Words, water shortage Maru World Cup Trial

“Stop. Can’t you see the subway station is full? Marshals in green vests fold their arms to contain the thousands of fans streaming from the stadium where the football World Cup final will be held in Qatar.” Inside, an upset supervisor shouted.

It was just after midnight on Friday, with nearly 78,000 people in attendance for hours after a nearly sold-out game to test the readiness of the small Gulf state for a tournament starting November 20. people were queuing out of the stadium.

“Let’s go through. We have children,” cried a man carrying a sweaty toddler.

Photo: Reuters

“I need water. Do you have water?” cried a woman from behind the line.


The stadium’s stands ran out of water by halftime, and there was nothing outside. The temperature in late summer was 34°C for him, but it felt much hotter because of the humidity.

Photo: Reuters

Friday’s match, dubbed the Lusail Super Cup, was the first time the new Lusail Stadium had such a large crowd. With 80,000 seats, it is the largest of his eight World Cup stadiums in Qatar and is a gold-clad showpiece designed to host the final on 18 December.

Qatar is the first Middle Eastern country to host a World Cup and the smallest country ever. We’ve spent billions on infrastructure, but we’ve never organized an event of this scale. This is unusual for a World Cup, being held in or around one city.

Four matches will be played each day around Doha over the first 12 days of the tournament. FIFA, the governing body of world football, said 2.45 million out of 3 million tickets had already been sold, with an unprecedented 1.2 million people expected to visit, representing almost half of Qatar’s population. says there is.

Organizers said exactly 77,575 people went through the turnstiles on Friday. This was the largest crowd ever in Qatar. Families brought their young children to the stadium before Egyptian singer Amr Diab’s performance. Hundreds of Saudi fans wore the blue jerseys of Al-Hilal, his team in Saudi Arabia, who beat Egypt’s Zamalek on penalties after his 1-1 draw.

Hundreds of South Asian and African workers also flocked to sections of the stadium wearing the same white, blue or red T-shirts as immigrants frequently drove in buses to fill the empty arena. They left en masse at halftime and boarded the bus.

Asked about the early issues, the organizer’s spokesperson, the Supreme Commission for Delivery and Legacy, said the game was designed to identify operational issues and learn the lessons of a ‘seamless’ World Cup. said.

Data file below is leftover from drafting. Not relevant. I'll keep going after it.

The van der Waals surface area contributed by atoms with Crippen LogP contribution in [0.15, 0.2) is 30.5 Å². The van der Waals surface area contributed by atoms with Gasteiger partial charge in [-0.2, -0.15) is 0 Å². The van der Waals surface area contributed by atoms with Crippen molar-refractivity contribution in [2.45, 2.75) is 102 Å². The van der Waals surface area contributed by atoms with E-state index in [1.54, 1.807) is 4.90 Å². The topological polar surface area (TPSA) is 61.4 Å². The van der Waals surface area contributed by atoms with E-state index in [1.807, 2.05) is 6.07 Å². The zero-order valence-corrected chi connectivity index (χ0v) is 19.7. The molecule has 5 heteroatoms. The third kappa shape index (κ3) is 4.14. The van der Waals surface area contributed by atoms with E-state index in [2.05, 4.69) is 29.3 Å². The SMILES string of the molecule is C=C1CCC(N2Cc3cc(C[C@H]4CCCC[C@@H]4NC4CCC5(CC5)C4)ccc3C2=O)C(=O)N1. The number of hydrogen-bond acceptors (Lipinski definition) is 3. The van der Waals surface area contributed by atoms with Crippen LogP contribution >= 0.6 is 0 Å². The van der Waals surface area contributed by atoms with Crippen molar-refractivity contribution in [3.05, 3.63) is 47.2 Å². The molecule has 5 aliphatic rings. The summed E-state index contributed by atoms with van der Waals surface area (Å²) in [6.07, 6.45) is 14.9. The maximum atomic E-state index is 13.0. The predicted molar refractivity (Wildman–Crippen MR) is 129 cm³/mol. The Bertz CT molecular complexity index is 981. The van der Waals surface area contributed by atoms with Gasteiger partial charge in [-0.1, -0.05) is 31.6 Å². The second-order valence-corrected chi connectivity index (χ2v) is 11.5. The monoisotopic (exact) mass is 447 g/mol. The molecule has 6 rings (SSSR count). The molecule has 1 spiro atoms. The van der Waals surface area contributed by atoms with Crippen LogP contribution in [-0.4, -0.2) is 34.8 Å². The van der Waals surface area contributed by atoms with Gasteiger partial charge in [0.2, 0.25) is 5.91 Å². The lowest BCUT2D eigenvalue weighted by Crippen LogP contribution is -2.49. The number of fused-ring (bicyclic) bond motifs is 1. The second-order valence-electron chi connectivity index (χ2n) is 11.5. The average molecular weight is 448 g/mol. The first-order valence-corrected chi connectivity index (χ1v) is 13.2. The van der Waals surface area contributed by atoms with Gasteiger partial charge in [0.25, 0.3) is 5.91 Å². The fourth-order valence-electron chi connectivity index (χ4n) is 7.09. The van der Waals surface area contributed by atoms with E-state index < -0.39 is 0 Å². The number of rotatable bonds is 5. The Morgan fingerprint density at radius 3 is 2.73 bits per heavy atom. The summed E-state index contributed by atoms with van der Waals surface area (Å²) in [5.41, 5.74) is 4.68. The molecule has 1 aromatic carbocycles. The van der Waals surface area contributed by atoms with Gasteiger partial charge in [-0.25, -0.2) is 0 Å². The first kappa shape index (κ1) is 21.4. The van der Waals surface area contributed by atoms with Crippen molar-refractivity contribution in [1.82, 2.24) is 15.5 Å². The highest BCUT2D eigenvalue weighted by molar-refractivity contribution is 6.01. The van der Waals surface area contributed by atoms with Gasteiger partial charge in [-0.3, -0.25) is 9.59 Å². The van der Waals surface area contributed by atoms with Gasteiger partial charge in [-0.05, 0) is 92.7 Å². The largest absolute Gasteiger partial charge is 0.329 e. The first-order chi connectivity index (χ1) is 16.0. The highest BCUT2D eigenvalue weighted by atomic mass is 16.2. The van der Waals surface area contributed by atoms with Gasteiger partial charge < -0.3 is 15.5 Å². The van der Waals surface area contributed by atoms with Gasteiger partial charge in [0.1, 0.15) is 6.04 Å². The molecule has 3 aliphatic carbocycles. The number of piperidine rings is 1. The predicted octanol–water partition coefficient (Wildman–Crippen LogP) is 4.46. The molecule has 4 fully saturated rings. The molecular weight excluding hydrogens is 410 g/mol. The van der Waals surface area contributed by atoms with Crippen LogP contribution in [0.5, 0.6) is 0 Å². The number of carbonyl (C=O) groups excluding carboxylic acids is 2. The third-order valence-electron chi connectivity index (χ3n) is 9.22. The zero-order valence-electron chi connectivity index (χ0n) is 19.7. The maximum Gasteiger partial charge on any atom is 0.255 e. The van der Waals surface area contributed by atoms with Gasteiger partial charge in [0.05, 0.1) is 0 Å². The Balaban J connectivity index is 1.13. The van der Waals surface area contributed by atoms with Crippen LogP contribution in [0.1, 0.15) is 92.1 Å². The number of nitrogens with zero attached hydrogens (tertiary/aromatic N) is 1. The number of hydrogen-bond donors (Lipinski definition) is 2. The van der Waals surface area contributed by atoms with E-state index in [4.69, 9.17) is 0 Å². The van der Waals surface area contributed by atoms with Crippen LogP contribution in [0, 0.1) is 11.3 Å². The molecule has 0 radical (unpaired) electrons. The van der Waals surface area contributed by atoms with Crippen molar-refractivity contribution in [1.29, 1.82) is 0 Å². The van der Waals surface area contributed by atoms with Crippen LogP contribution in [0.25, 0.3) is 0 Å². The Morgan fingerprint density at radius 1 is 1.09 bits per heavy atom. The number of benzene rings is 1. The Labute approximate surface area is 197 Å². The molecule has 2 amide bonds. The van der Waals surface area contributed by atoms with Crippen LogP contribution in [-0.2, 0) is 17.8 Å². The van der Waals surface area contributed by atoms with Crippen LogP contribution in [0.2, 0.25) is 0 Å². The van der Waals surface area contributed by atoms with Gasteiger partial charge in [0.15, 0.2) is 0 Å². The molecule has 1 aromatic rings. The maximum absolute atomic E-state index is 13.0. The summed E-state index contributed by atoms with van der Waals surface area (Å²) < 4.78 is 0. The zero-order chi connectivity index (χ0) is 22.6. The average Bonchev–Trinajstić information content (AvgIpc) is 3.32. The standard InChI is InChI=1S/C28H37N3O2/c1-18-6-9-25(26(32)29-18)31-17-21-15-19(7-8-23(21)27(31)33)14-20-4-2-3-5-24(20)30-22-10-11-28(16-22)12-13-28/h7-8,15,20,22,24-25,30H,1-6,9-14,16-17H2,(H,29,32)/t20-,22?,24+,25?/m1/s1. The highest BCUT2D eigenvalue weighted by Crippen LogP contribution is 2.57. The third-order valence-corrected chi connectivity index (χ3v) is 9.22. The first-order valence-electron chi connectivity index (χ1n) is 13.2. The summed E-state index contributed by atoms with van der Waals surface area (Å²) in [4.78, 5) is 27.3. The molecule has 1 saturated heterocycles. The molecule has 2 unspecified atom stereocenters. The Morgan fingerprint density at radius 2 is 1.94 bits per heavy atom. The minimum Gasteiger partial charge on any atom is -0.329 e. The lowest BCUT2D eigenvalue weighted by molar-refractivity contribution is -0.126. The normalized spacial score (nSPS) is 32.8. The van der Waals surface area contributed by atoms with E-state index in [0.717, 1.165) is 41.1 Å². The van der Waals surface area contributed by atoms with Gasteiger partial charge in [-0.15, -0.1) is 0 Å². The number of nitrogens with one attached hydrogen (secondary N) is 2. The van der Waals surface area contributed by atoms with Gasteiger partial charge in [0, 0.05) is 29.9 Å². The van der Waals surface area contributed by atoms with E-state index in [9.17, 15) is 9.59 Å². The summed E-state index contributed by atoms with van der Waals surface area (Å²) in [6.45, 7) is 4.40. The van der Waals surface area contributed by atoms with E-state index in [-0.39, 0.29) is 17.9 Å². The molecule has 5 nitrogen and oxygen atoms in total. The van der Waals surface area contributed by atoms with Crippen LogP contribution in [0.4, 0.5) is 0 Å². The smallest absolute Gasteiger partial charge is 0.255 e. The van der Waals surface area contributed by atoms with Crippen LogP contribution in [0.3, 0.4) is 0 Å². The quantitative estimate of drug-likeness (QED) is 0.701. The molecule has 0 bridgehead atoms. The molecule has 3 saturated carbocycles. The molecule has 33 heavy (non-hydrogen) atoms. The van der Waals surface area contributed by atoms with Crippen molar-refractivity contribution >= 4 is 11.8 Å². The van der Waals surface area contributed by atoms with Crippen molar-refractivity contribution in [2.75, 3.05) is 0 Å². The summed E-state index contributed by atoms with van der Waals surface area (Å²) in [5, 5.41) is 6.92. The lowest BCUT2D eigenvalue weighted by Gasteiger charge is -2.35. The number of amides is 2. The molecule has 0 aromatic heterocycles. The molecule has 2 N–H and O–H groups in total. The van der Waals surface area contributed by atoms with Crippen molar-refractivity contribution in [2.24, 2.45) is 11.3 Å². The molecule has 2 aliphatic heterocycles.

“All teams involved in organizing the event gained valuable experience to bring to this year’s tournament,” the spokesperson added in a statement.

In the chaos after the game, one fan left the stadium swearing, elbowing a marshal in the neck, breaking through a cordon and several others trying to get on the subway.

The station’s entrance is 400 meters from the stadium, but fans waited in a 2.5-kilometer line to and from the vacant lot.

Eslam, an Egyptian fan who has lived in Doha since 2004, put his arm around his exhausted, red-eyed friend in line. “I don’t want to go to the World Cup anymore.

Some suppliers, caterers, security personnel and medical staff have had difficulty accessing the stadium, the supplier said.

“Even some ambulances were driving around trying to figure out where they should be placed. was from,” said the supplier.

The stadium cooling system, which Qatar describes as state-of-the-art, struggled to keep the stands cool. Humidity and temperatures will drop once the tournament begins, but there are other challenges.

Unlike Fridays, ticket holders will be able to have a beer outside the stadium before and after each match.

Friday’s game was also a test of stadium security. Near the pitch, guards dressed in black and wearing baseball caps were posted every few meters in the aisles to keep an eye on the enthusiastic but well-behaved fans.

Outside, security guards patrolled the perimeter in groups of five men or five women, each with hook-shaped batons hanging from their belts. Some were clutching the handcuffs of the zip ties.

Preparation goes far beyond the stadium.

To prevent road congestion across the only border with Saudi Arabia, organizers cleared part of the desert for fans to park their cars and board buses to travel the 100 km desert highway to Doha. Move.

Authorities will limit vehicles on the roads ahead of the Games by ordering schools to close, banning vehicles from across the city and asking businesses to let their employees work from home.

Older airports have resumed operations to handle additional flights, and new passport control stands are being installed to triple the number of passengers Qatar can handle. Qatar Airways has changed 70% of its flight schedule to secure more landing slots during the tournament.

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